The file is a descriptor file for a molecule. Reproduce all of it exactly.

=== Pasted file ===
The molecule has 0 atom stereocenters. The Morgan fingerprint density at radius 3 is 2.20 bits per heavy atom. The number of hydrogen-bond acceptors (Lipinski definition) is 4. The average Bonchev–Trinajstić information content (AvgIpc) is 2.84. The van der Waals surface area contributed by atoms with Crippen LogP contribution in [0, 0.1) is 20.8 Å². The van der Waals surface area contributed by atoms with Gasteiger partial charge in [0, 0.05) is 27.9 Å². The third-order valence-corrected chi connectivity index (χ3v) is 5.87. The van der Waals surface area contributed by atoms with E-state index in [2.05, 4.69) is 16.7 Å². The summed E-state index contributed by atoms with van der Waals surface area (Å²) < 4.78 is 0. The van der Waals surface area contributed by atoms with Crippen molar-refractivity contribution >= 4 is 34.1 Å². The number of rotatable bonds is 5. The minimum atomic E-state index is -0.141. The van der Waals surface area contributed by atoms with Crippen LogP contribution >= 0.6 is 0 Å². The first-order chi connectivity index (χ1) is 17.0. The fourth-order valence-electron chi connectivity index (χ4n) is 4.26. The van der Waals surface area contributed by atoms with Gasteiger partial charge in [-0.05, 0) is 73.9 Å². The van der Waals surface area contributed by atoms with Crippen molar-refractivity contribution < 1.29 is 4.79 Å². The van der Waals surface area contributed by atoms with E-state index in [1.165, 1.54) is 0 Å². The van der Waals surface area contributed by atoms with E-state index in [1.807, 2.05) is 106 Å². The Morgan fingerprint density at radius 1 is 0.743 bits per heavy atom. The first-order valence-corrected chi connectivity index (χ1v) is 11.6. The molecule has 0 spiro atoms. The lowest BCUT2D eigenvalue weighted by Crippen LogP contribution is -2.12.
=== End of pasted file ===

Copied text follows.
The molecule has 0 atom stereocenters. The Morgan fingerprint density at radius 3 is 2.20 bits per heavy atom. The number of hydrogen-bond acceptors (Lipinski definition) is 4. The average Bonchev–Trinajstić information content (AvgIpc) is 2.84. The van der Waals surface area contributed by atoms with Crippen LogP contribution in [0, 0.1) is 20.8 Å². The van der Waals surface area contributed by atoms with Gasteiger partial charge in [0, 0.05) is 27.9 Å². The third-order valence-corrected chi connectivity index (χ3v) is 5.87. The van der Waals surface area contributed by atoms with E-state index in [2.05, 4.69) is 16.7 Å². The summed E-state index contributed by atoms with van der Waals surface area (Å²) < 4.78 is 0. The van der Waals surface area contributed by atoms with Crippen molar-refractivity contribution >= 4 is 34.1 Å². The number of rotatable bonds is 5. The minimum atomic E-state index is -0.141. The van der Waals surface area contributed by atoms with Crippen LogP contribution >= 0.6 is 0 Å². The first-order chi connectivity index (χ1) is 17.0. The fourth-order valence-electron chi connectivity index (χ4n) is 4.26. The van der Waals surface area contributed by atoms with Gasteiger partial charge in [-0.05, 0) is 73.9 Å². The van der Waals surface area contributed by atoms with Crippen molar-refractivity contribution < 1.29 is 4.79 Å². The van der Waals surface area contributed by atoms with E-state index in [1.165, 1.54) is 0 Å². The van der Waals surface area contributed by atoms with E-state index in [1.807, 2.05) is 106 Å². The Morgan fingerprint density at radius 1 is 0.743 bits per heavy atom. The first-order valence-corrected chi connectivity index (χ1v) is 11.6. The molecule has 0 spiro atoms. The lowest BCUT2D eigenvalue weighted by Crippen LogP contribution is -2.12.